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Today, I got home to find my mail-lady stuffing my mailbox, using her fist to cram letters and manila envelopes in the government-approved receptacle.
That poor woman. She’s having a hard time because our mailbox was the recent victim of “mailbox baseball,” which is a game played during the summer months.
The rules of the game are loose, but it involves speeding cars filled with teenagers beating the tar out of innocent mailboxes.
The object of this game is: Any teenager who awakes the next morning and still remembers what happened the night before, wins.
Because of this, our beat-up mailbox looks more like a mutant metal pancake with a flag attached.
I need to install a new box, but I kind of like the character our dented mailbox has. It seems to scream to the world, “Hey, look at me! I’m lopsided! When it rains the mail gets wet!”
My mail lady hates our mailbox. She tells me it is one of the top four things that causes her high blood pressure. The top item on her list is her mother-in-law in Tampa.
I receive a lot of mail. Which is a new thing for me. Used to, nobody wrote me but Ed McMahon and the IRS. But now I get mail from all over, sometimes from exotic countries like Canada.
Today, I got a letter from Jacksonville, from a woman I met a few weeks ago. It was a very touching letter. I cried when I read it.
I also got a letter from a man named Myron, who is from Tacoma, Washington, whose father just died.
This week alone, I received letters from Lake Geneva, Wisconsin; Fayetteville, North Carolina; Chanute, Kansas; Oswego, New York; and Atlanta, Georgia.
Most of my letters, however, come from Alabama. I am fortunate to call Alabama my adopted home away from home. Last week, I got several letters from Birmingham, a handful from Dothan, a couple from Montgomery, one from Gulf Shores, Orange Beach, Oxford, Slocumb, and one from Slapout.
I read them all. Every single one. Every single word.
So that’s why I am writing this. This column is a response to anyone who has ever taken the time to send me a letter, an email, a package, a book, or—as in the incident of January ‘17—has attempted to enter my house without permission. This is for you.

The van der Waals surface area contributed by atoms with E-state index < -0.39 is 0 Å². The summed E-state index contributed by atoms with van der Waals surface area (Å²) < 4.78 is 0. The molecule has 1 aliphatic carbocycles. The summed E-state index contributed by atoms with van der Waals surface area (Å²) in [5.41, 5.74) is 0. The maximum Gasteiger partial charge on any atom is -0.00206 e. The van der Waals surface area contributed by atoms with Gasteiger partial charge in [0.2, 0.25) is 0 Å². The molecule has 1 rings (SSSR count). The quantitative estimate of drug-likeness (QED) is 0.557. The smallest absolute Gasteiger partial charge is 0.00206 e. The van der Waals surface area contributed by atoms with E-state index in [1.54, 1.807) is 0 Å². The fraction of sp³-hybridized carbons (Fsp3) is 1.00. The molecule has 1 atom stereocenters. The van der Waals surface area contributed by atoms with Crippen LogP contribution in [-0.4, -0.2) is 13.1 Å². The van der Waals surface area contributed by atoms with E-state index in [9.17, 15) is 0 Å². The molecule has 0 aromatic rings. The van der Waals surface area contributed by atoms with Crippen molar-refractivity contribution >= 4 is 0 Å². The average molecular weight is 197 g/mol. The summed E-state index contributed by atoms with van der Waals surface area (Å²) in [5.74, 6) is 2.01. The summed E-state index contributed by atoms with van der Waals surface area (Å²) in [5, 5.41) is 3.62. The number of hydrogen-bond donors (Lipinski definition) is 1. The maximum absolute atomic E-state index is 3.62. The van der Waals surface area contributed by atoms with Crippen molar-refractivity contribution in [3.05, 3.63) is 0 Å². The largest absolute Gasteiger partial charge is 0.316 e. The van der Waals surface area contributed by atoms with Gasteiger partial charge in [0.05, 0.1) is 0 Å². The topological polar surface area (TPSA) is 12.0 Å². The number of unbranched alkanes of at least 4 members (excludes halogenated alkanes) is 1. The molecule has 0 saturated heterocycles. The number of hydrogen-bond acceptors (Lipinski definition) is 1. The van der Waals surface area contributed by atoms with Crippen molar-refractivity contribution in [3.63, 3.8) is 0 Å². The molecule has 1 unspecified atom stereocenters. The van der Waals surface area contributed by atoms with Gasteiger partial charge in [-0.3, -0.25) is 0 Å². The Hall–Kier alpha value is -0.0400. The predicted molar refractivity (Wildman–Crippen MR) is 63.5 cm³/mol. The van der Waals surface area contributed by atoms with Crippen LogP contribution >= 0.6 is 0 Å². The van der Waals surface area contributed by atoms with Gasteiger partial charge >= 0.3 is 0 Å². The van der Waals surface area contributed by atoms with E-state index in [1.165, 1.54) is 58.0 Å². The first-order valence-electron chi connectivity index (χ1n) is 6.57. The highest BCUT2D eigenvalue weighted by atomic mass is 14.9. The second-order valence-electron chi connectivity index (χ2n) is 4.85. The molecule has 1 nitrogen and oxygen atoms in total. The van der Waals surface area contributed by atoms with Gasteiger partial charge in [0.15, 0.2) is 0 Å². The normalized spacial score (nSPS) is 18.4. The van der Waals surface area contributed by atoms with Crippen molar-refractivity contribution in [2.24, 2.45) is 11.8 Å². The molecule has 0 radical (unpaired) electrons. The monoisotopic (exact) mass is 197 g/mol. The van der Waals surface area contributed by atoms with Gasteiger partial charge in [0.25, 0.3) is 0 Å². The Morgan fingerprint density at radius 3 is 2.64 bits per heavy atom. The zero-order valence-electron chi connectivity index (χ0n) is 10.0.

DEAR FRIEND:
Do you know how special you are? I don’t know if you do. I wish you did.
You sent me a box containing four jars of pickles. One jar was so spicy I lost nerve sensation on my tongue for three months.
You carved a walking stick with quotes from famous American authors on it.
You sent me past issues of M.A.D. Magazine, and old Superman comics.
You are a ninety-one-year-old from Louisiana, who wrote me a letter that smelled like perfume.
You are the woman from Auburn who sent me a poster of Willie Nelson.
You are the kid from Andalusia who sent me a letter requesting prayer for his mother’s breast cancer.
The woman who finally got the courage to leave her abusive husband in South Carolina.
I’m sorry I don’t have enough hours in the day to write each of you in pen. Believe me, this feels like a poor substitute. But I hope you know that I mean the following statement from the bottom of my heart:
Thank you.
My life was sort of gray and blah before I met you. Before you, I was not an optimist, I believed that the world was one-dimensional, and I thought the odds were stacked against me.
But then came you. I don’t know how we met, and it doesn’t matter. We know each other now, somehow, and we like each other.
Maybe you gave me a thumbs-up online, or a wink, or you clicked “like,” or you shared something I wrote with your grandmother, your grandson, your father, mother, sister, support group, book club or Yorkie Poo.
Maybe you cut out my article and stuck it to your refrigerator. I don’t know. But I do know a few things:

  1. You have terrible taste in writers.
  2. I am a terrible writer.
  3. We are a match made in heaven.
    You didn’t think you were doing anything important. You thought you were just being nice, sending me a message. But you were doing more than that.
    You blew the dust off my entire world and made me believe in something again. In my mind I have always felt like nothing. But today I am a nothing with friends. Which makes me feel like something.
    You were the elderly Presybyterian minister who wrote, “I’m proud of you, Sean.”
    You were the letter written from a fourteen-year-old who ran away, but decided to go back home.
    You were the teenage kid I met last weekend, in Birmingham. Whose mother died in a car accident.
    The little girl with brain cancer.
    I wish I could hug every one of you because I am a big hugger. And I wish we could hold each other for awhile and talk. But until then, I guess these feeble words will have to do.
    I love you.
    More than you will ever know.
    And now I am going to repair my mailbox.
    Sean Dietrich is a columnist, and novelist, known for his commentary on life in the American South. His work has appeared in Southern Living, the Tallahassee Democrat, Southern Magazine, Yellowhammer News, the Bitter Southerner, the Mobile Press Register and he has authored seven books.

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